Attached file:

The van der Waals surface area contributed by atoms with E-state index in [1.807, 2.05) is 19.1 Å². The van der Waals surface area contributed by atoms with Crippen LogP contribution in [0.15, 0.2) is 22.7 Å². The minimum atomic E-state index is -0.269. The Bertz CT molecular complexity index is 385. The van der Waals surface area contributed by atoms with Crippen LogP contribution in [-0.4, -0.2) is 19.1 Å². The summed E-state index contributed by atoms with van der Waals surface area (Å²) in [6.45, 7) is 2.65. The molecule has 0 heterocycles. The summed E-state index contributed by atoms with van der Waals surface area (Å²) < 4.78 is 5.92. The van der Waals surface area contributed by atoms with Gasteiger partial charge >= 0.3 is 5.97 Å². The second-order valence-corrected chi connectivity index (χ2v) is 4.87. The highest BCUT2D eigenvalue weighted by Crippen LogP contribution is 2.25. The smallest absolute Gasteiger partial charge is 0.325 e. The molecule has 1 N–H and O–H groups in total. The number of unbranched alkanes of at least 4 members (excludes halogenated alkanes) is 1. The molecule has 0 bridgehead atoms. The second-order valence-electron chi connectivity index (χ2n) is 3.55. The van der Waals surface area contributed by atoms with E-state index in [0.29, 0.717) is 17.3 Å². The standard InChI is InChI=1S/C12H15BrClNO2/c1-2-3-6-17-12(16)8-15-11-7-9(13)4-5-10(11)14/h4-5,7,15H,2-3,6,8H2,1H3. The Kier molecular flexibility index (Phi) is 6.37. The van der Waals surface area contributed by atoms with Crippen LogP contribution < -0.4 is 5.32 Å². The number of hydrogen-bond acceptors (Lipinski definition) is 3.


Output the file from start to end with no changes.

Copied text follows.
The van der Waals surface area contributed by atoms with E-state index in [1.807, 2.05) is 19.1 Å². The van der Waals surface area contributed by atoms with Crippen LogP contribution in [0.15, 0.2) is 22.7 Å². The minimum atomic E-state index is -0.269. The Bertz CT molecular complexity index is 385. The van der Waals surface area contributed by atoms with Crippen LogP contribution in [-0.4, -0.2) is 19.1 Å². The summed E-state index contributed by atoms with van der Waals surface area (Å²) in [6.45, 7) is 2.65. The molecule has 0 heterocycles. The summed E-state index contributed by atoms with van der Waals surface area (Å²) < 4.78 is 5.92. The van der Waals surface area contributed by atoms with Gasteiger partial charge >= 0.3 is 5.97 Å². The second-order valence-corrected chi connectivity index (χ2v) is 4.87. The highest BCUT2D eigenvalue weighted by Crippen LogP contribution is 2.25. The smallest absolute Gasteiger partial charge is 0.325 e. The molecule has 1 N–H and O–H groups in total. The number of unbranched alkanes of at least 4 members (excludes halogenated alkanes) is 1. The molecule has 0 bridgehead atoms. The second-order valence-electron chi connectivity index (χ2n) is 3.55. The van der Waals surface area contributed by atoms with E-state index in [0.29, 0.717) is 17.3 Å². The standard InChI is InChI=1S/C12H15BrClNO2/c1-2-3-6-17-12(16)8-15-11-7-9(13)4-5-10(11)14/h4-5,7,15H,2-3,6,8H2,1H3. The Kier molecular flexibility index (Phi) is 6.37. The van der Waals surface area contributed by atoms with Crippen LogP contribution < -0.4 is 5.32 Å². The number of hydrogen-bond acceptors (Lipinski definition) is 3.